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The BBC's Karen Bowerman
"The new numbers should help fight crime"
 real 28k

Thursday, 30 March, 2000, 13:19 GMT 14:19 UK
New-style number plates unveiled
lord whitty
Lord Whitty unveils re-vamped number plate
The government has unveiled a new look for car number plates which will show which part of the country cars come from.

The new plates will also be easier to read and memorise than the existing format, said transport minister Lord Whitty.

Which area of the UK a vehicle comes from will be highlighted via a two-letter regional identifier.

Facts 4 number plates
1903 - First number plate A1 issued
Extra numbers and letters have been added many times since
1974 - DVLA began licensing and registering all new cars
1999 - New number plates issued twice a year, March and September
2001 - re-vamped number plate will come into force in September
But learning the different areas could prove quite difficult for would-be platespotters.

The system for the new number plates - whose format is AB12 CDE - is two letters to identify the region, followed by two numbers to represent the year, followed by three random letters.

The region is represented by the first letter, such as A for Anglia, and the second letter narrows it down further to identify which DVLA office in that region the car was registered at.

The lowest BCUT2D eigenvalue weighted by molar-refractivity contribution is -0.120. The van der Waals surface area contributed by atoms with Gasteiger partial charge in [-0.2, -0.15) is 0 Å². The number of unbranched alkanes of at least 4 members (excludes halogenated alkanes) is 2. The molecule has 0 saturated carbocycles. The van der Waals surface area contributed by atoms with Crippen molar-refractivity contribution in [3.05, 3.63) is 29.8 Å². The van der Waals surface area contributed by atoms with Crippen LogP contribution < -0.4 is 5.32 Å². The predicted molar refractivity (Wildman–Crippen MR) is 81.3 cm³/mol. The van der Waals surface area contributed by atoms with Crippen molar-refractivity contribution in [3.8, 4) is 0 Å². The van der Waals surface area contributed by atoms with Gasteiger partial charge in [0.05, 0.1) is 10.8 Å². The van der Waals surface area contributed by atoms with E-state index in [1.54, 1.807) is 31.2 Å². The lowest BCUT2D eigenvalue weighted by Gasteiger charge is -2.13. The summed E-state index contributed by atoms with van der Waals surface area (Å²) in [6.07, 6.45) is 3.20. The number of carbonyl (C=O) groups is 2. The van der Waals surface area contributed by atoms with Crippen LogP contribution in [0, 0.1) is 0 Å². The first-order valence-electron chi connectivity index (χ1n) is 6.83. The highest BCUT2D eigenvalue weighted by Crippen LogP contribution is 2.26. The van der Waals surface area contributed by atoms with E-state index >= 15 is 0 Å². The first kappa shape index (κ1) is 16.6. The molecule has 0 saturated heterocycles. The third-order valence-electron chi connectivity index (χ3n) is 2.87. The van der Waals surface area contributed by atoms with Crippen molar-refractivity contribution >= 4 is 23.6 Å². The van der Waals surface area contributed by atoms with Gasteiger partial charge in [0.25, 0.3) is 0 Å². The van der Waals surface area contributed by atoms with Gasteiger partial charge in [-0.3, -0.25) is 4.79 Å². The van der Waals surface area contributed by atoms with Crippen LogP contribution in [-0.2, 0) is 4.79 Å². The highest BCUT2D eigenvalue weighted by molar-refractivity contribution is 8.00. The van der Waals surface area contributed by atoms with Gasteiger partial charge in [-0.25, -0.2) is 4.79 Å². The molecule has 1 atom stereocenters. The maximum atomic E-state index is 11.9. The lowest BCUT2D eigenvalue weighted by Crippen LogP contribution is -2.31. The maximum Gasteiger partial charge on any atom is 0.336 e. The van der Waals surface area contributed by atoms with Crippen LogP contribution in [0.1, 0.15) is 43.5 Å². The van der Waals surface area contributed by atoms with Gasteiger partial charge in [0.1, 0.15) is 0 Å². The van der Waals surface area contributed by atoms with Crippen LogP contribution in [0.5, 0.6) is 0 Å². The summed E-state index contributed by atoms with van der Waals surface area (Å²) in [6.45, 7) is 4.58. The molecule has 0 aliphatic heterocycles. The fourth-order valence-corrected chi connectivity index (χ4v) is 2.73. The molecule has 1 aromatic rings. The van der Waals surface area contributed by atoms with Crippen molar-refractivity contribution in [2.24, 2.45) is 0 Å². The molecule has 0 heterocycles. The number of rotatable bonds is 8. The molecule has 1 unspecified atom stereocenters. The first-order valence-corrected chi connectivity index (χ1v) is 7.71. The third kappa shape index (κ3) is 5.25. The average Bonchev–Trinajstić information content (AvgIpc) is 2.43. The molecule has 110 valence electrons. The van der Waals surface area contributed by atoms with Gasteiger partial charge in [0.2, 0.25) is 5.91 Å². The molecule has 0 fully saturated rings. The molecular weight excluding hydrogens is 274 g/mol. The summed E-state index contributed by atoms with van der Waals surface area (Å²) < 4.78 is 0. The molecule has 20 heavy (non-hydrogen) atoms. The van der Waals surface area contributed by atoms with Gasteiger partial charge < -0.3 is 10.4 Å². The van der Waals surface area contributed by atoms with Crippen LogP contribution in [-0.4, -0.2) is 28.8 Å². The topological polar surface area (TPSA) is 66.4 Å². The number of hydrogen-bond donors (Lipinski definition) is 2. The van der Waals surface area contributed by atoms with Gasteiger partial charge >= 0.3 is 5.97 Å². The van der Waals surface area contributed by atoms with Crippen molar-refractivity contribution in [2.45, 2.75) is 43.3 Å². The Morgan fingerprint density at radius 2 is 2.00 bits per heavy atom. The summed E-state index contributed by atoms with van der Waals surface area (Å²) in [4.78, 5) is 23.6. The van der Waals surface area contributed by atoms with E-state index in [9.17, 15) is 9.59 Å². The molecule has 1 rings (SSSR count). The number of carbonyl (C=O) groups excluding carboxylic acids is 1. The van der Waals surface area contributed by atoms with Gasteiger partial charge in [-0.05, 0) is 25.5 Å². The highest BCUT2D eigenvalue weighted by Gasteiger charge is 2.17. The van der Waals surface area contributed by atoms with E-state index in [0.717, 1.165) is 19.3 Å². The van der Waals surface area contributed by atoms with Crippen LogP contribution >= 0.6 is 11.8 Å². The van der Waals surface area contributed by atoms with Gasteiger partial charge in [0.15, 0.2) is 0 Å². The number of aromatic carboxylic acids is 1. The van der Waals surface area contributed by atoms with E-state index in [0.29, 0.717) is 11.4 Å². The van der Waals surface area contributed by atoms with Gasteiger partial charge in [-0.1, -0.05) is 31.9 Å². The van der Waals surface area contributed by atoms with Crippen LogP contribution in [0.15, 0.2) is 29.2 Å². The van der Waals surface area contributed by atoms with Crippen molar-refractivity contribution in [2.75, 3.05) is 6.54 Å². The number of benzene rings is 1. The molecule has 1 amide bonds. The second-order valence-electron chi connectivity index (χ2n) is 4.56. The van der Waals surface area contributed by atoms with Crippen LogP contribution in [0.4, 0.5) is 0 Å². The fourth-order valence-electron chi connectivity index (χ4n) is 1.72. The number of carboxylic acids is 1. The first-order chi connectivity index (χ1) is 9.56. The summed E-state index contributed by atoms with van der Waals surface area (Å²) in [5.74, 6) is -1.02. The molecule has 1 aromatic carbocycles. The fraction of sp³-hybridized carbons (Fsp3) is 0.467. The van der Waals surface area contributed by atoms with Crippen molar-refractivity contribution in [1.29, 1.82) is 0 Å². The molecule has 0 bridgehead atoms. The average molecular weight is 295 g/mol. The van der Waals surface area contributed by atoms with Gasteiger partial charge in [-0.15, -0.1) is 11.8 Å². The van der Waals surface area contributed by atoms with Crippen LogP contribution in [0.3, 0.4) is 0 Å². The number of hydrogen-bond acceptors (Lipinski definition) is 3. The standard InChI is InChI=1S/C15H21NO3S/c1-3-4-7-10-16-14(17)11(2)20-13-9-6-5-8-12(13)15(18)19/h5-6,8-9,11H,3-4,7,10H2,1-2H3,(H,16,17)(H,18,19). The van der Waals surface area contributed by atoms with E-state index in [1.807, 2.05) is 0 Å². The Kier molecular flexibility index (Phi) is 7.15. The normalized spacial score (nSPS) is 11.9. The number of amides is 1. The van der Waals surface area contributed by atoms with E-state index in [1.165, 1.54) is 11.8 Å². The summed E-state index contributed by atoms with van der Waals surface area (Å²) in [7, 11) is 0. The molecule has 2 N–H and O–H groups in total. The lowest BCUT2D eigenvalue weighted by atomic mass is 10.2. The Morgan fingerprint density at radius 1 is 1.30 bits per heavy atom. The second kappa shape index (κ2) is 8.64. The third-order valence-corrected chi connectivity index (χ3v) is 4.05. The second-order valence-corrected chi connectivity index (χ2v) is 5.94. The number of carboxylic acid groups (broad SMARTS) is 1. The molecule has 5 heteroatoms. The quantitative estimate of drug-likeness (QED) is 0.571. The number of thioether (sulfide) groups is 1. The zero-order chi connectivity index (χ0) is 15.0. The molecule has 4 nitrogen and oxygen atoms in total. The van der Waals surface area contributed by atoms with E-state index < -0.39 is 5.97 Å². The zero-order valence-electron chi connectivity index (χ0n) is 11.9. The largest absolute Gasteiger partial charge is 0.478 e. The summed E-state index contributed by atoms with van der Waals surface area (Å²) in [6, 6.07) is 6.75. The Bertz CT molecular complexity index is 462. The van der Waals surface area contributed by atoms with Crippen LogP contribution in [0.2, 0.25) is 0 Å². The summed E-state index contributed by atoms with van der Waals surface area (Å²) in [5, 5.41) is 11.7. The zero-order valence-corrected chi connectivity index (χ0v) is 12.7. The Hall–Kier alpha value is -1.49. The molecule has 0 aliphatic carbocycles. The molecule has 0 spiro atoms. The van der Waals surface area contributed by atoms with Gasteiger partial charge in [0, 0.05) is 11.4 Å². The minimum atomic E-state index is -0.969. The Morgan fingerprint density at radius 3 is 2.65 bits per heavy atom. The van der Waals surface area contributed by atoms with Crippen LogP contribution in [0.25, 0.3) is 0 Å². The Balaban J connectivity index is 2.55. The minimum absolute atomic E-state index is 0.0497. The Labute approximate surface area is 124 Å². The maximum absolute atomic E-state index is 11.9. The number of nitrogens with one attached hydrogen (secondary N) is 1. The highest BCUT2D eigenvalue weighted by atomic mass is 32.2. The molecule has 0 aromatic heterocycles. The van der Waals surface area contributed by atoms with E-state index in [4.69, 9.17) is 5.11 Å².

There are up to five such offices per region, and each has a range of letters to identify it.

For example, cars registered at the Peterborough office in Anglia will take letters in the range A-N for the second letter on their number plate.

Lord WHitty
Lord Whitty: Good news for motorists
Cardiff will be C and then A-O for second letter, Glasgow will be S and then A-J and Birmingham will be B then A-Y.

"This is good news for motorists and good news for crime-fighting," said Lord Whitty.

"Number plates should be easy to read and easy to remember.

"The new format includes regional and age tags. This will mean that people can identify with their locality.

"They can also help the police by remembering just one or two letters or numbers."

Speed cameras

The new system will also enforce a standard style of lettering to make sure number plates can be better read by speed cameras.

Backing the changes, Edmund King, executive director of the RAC Foundation, said: "We welcome these regulations. They are needed to deter those who seek to obscure their registration mark to cameras.

The AA has also expressed support for the introduction of these new regulations.

And Deputy Chief Constable of North Wales Police, John Owen said: "The police welcome these new regulations.

"There are times when the ability of a witness to identify a vehicle is vital in bringing offenders to justice.

"It is therefore essential that number plates are easy to read."

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